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Points of Interest

Abruzzo National Park

Viale Santa Lucia Pescasseroli, L'Aquila, Frosinone, and Isernia 67032 Italy

The Abruzzo National Park was founded in 1923. Although a major portion of the park area lies in Abruzzo, its expanded area includes the nearby towns of Lazio and Molise. The park's dominant vegetation cover consists of beech, which covers over 60 percent of the terrain, and exotic species like black pines, mountain pines, and silver birch. Wildlife includes brown bears, wolves, red and roe deer, polecats, badgers, otters, weasels, moles, hedgehogs, and a host of other animals. Among the birds, the golden eagle can often be seen patrolling the skies in search of prey. The park houses more than 2,000 species of plants including exotic species like the lady's slipper, a yellow and black orchid.

Amalfi Coast

Costiera Amalfitana
Amalfi, Campania Italy

The Amalfi coast is a stretch of coastline that lies between the towns of Positano and Vietri sul Mare. Along the coastline is a series of curves, small inlets, beaches, hidden bays, and picturesque towns that, together, make for spectacular views. The view is enhanced by the stark but beautiful contrast between the pristine blue waters of the sea and the lush green landscape of the coast's mountains and hills. The beauty of the coast can be enjoyed either from the sea (using a ferry service that travels between Salerno and Positano towns) or by using the road that snakes between the coast's rocks. The views are particularly breathtaking during sunset.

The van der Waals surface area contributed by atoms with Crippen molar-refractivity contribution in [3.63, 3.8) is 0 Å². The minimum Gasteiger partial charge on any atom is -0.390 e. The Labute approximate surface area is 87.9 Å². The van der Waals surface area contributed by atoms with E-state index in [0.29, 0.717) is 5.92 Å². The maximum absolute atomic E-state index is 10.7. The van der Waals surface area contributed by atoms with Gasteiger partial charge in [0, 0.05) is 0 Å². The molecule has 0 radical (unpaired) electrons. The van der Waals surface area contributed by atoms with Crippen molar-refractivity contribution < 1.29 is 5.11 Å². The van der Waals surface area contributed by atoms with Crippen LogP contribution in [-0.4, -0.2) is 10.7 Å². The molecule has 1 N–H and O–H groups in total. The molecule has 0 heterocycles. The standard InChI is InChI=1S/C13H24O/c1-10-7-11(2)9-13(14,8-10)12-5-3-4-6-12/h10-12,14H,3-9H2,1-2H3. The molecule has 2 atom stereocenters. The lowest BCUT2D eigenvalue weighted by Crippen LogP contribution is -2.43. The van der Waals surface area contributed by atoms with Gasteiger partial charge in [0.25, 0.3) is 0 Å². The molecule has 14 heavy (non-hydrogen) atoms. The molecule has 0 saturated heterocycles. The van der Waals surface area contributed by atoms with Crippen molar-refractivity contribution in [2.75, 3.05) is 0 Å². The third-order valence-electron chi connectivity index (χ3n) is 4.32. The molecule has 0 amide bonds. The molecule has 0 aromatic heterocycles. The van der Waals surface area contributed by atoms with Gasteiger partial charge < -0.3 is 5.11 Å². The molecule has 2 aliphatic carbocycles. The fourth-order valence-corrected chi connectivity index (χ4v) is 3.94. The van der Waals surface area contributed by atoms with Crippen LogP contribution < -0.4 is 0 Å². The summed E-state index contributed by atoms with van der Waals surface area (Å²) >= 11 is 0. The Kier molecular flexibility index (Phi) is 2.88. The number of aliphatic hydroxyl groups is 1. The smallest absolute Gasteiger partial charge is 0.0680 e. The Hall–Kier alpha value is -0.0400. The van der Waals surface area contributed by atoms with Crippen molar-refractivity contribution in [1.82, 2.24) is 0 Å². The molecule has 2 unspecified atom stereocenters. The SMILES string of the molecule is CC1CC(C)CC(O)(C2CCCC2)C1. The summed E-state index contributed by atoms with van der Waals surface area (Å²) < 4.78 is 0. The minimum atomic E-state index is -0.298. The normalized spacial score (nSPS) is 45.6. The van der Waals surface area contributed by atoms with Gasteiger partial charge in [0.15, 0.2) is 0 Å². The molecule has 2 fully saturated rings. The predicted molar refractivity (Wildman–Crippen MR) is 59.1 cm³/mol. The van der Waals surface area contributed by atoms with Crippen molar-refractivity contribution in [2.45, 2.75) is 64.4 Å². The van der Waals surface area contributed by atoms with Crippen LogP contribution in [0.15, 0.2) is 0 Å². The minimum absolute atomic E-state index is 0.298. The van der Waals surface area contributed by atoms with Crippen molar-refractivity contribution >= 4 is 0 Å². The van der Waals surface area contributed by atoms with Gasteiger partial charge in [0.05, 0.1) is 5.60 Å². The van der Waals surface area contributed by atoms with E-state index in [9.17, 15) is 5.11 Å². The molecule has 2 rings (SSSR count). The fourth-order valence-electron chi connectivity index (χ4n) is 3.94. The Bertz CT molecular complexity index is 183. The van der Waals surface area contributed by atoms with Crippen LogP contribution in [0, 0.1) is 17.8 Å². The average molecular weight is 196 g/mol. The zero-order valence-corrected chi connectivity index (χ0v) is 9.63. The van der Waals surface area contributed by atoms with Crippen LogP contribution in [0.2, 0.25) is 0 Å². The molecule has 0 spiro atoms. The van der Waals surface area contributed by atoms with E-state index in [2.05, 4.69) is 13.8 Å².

Boboli Gardens

Giardino di Boboli

1 Piazza Piazza dei Giudici
50122 Florence, Italy

Established by the wealthy Medici banking family of Florence, Boboli Gardens features statues, fountains, and artificial caves called grottoes. Wander all the sights of the garden that became a model for royal courts throughout Europe. Offering a vast green space within the city, kids can toss a coin into the Fountain of the Ocean before you set up a family photo in front of the 18th century, rounded pavilion called the Kaffeehaus. There also is the Lemon House, home to hundreds of historic citrus plants collected by the Medicis. Terraced areas, a botanical garden, a branched archway, a central reflecting pool, and more, provide for a lovely natural escape and place to relax or enjoy a picnic. The gardens' popular attractions include masterpieces like The Prisoners by Michelangelo (though the version currently here is a replica, not the original), Bathing Venus by Giambologna, and the 18th-century Paris and Helen by Vincenzo de Ross. From its entrance behind the Palazzo Pitti (Pitti Palace) the garden gradually slopes upward; be sure to look back toward the palace as you near the top for a grand view of the central city beyond.

Cinque Terre

Five Lands

West of La Spezia
Liguria, Italy